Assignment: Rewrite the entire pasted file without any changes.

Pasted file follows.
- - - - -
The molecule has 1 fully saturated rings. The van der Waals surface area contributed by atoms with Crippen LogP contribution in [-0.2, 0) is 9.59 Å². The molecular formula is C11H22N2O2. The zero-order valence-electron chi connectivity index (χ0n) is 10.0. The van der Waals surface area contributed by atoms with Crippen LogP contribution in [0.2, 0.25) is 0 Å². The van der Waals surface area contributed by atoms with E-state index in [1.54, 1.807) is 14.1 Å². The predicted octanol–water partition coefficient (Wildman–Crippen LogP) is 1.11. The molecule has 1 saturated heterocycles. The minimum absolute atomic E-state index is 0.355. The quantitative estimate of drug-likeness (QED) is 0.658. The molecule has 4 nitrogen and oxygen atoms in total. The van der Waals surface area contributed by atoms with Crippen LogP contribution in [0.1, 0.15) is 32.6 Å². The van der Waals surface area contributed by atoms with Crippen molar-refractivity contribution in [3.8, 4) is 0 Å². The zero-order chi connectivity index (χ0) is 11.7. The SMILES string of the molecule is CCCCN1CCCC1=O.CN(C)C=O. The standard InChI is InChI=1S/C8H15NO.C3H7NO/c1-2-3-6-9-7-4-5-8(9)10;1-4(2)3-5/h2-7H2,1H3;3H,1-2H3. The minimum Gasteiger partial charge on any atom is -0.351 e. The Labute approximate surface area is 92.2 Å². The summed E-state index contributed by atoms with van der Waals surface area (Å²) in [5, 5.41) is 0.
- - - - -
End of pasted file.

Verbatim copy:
The molecule has 1 fully saturated rings. The van der Waals surface area contributed by atoms with Crippen LogP contribution in [-0.2, 0) is 9.59 Å². The molecular formula is C11H22N2O2. The zero-order valence-electron chi connectivity index (χ0n) is 10.0. The van der Waals surface area contributed by atoms with Crippen LogP contribution in [0.2, 0.25) is 0 Å². The van der Waals surface area contributed by atoms with E-state index in [1.54, 1.807) is 14.1 Å². The predicted octanol–water partition coefficient (Wildman–Crippen LogP) is 1.11. The molecule has 1 saturated heterocycles. The minimum absolute atomic E-state index is 0.355. The quantitative estimate of drug-likeness (QED) is 0.658. The molecule has 4 nitrogen and oxygen atoms in total. The van der Waals surface area contributed by atoms with Crippen LogP contribution in [0.1, 0.15) is 32.6 Å². The van der Waals surface area contributed by atoms with Crippen molar-refractivity contribution in [3.8, 4) is 0 Å². The zero-order chi connectivity index (χ0) is 11.7. The SMILES string of the molecule is CCCCN1CCCC1=O.CN(C)C=O. The standard InChI is InChI=1S/C8H15NO.C3H7NO/c1-2-3-6-9-7-4-5-8(9)10;1-4(2)3-5/h2-7H2,1H3;3H,1-2H3. The minimum Gasteiger partial charge on any atom is -0.351 e. The Labute approximate surface area is 92.2 Å². The summed E-state index contributed by atoms with van der Waals surface area (Å²) in [5, 5.41) is 0.